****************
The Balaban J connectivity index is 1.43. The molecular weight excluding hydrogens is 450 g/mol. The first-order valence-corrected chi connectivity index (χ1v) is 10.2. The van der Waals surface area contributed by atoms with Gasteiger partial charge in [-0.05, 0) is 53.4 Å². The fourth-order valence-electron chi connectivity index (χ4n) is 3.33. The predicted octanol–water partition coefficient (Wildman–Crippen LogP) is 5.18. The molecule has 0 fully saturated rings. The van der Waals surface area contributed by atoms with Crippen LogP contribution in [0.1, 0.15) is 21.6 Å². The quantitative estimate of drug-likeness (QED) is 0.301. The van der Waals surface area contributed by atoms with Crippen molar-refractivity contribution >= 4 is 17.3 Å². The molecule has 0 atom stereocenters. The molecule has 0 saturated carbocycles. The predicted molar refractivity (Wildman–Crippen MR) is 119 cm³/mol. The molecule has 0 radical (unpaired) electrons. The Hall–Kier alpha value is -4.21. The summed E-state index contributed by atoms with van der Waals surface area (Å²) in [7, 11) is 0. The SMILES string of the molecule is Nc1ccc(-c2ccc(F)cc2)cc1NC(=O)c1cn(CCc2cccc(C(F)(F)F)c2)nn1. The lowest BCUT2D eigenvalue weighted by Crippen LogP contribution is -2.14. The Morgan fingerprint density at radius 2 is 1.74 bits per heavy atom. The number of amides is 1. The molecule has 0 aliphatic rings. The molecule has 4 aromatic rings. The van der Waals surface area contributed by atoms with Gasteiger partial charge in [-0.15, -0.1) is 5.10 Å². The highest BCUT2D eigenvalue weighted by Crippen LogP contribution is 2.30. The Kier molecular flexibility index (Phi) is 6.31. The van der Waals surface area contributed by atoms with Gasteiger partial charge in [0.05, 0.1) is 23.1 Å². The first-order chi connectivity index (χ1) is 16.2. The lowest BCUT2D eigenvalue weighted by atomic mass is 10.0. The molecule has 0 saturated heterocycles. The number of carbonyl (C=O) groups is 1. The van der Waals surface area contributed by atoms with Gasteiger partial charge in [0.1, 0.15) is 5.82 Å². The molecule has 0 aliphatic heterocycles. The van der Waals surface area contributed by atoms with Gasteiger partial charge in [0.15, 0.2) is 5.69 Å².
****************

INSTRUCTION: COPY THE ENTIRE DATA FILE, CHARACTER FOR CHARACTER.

The Balaban J connectivity index is 1.43. The molecular weight excluding hydrogens is 450 g/mol. The first-order valence-corrected chi connectivity index (χ1v) is 10.2. The van der Waals surface area contributed by atoms with Gasteiger partial charge in [-0.05, 0) is 53.4 Å². The fourth-order valence-electron chi connectivity index (χ4n) is 3.33. The predicted octanol–water partition coefficient (Wildman–Crippen LogP) is 5.18. The molecule has 0 fully saturated rings. The van der Waals surface area contributed by atoms with Crippen LogP contribution in [0.1, 0.15) is 21.6 Å². The quantitative estimate of drug-likeness (QED) is 0.301. The van der Waals surface area contributed by atoms with Crippen molar-refractivity contribution >= 4 is 17.3 Å². The molecule has 0 atom stereocenters. The molecule has 0 saturated carbocycles. The predicted molar refractivity (Wildman–Crippen MR) is 119 cm³/mol. The molecule has 0 radical (unpaired) electrons. The Hall–Kier alpha value is -4.21. The summed E-state index contributed by atoms with van der Waals surface area (Å²) in [7, 11) is 0. The SMILES string of the molecule is Nc1ccc(-c2ccc(F)cc2)cc1NC(=O)c1cn(CCc2cccc(C(F)(F)F)c2)nn1. The lowest BCUT2D eigenvalue weighted by Crippen LogP contribution is -2.14. The Morgan fingerprint density at radius 2 is 1.74 bits per heavy atom. The number of amides is 1. The molecule has 0 aliphatic rings. The molecule has 4 aromatic rings. The van der Waals surface area contributed by atoms with Gasteiger partial charge in [-0.15, -0.1) is 5.10 Å². The highest BCUT2D eigenvalue weighted by Crippen LogP contribution is 2.30. The Kier molecular flexibility index (Phi) is 6.31. The van der Waals surface area contributed by atoms with Gasteiger partial charge in [0.05, 0.1) is 23.1 Å². The first-order chi connectivity index (χ1) is 16.2. The lowest BCUT2D eigenvalue weighted by atomic mass is 10.0. The molecule has 0 saturated heterocycles. The number of carbonyl (C=O) groups is 1. The van der Waals surface area contributed by atoms with Gasteiger partial charge in [0.1, 0.15) is 5.82 Å². The molecule has 0 aliphatic heterocycles. The van der Waals surface area contributed by atoms with Gasteiger partial charge in [0.15, 0.2) is 5.69 Å².